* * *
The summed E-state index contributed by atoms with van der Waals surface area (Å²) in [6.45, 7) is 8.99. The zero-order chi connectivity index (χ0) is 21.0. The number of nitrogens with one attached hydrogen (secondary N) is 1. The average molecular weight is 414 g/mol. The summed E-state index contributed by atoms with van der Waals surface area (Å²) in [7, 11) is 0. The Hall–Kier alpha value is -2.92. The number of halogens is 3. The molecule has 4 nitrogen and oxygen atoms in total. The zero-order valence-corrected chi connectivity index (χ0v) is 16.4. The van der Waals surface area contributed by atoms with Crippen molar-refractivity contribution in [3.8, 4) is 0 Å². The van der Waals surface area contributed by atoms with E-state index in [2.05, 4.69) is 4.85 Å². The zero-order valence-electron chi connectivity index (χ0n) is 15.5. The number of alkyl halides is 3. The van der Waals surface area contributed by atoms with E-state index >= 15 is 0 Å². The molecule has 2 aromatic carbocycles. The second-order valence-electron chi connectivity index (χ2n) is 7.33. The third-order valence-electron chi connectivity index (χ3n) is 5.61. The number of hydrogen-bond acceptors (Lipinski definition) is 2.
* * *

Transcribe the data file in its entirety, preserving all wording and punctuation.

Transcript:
The summed E-state index contributed by atoms with van der Waals surface area (Å²) in [6.45, 7) is 8.99. The zero-order chi connectivity index (χ0) is 21.0. The number of nitrogens with one attached hydrogen (secondary N) is 1. The average molecular weight is 414 g/mol. The summed E-state index contributed by atoms with van der Waals surface area (Å²) in [7, 11) is 0. The Hall–Kier alpha value is -2.92. The number of halogens is 3. The molecule has 4 nitrogen and oxygen atoms in total. The zero-order valence-corrected chi connectivity index (χ0v) is 16.4. The van der Waals surface area contributed by atoms with Crippen molar-refractivity contribution in [3.8, 4) is 0 Å². The van der Waals surface area contributed by atoms with E-state index in [2.05, 4.69) is 4.85 Å². The zero-order valence-electron chi connectivity index (χ0n) is 15.5. The number of alkyl halides is 3. The van der Waals surface area contributed by atoms with E-state index >= 15 is 0 Å². The molecule has 2 aromatic carbocycles. The second-order valence-electron chi connectivity index (χ2n) is 7.33. The third-order valence-electron chi connectivity index (χ3n) is 5.61. The number of hydrogen-bond acceptors (Lipinski definition) is 2.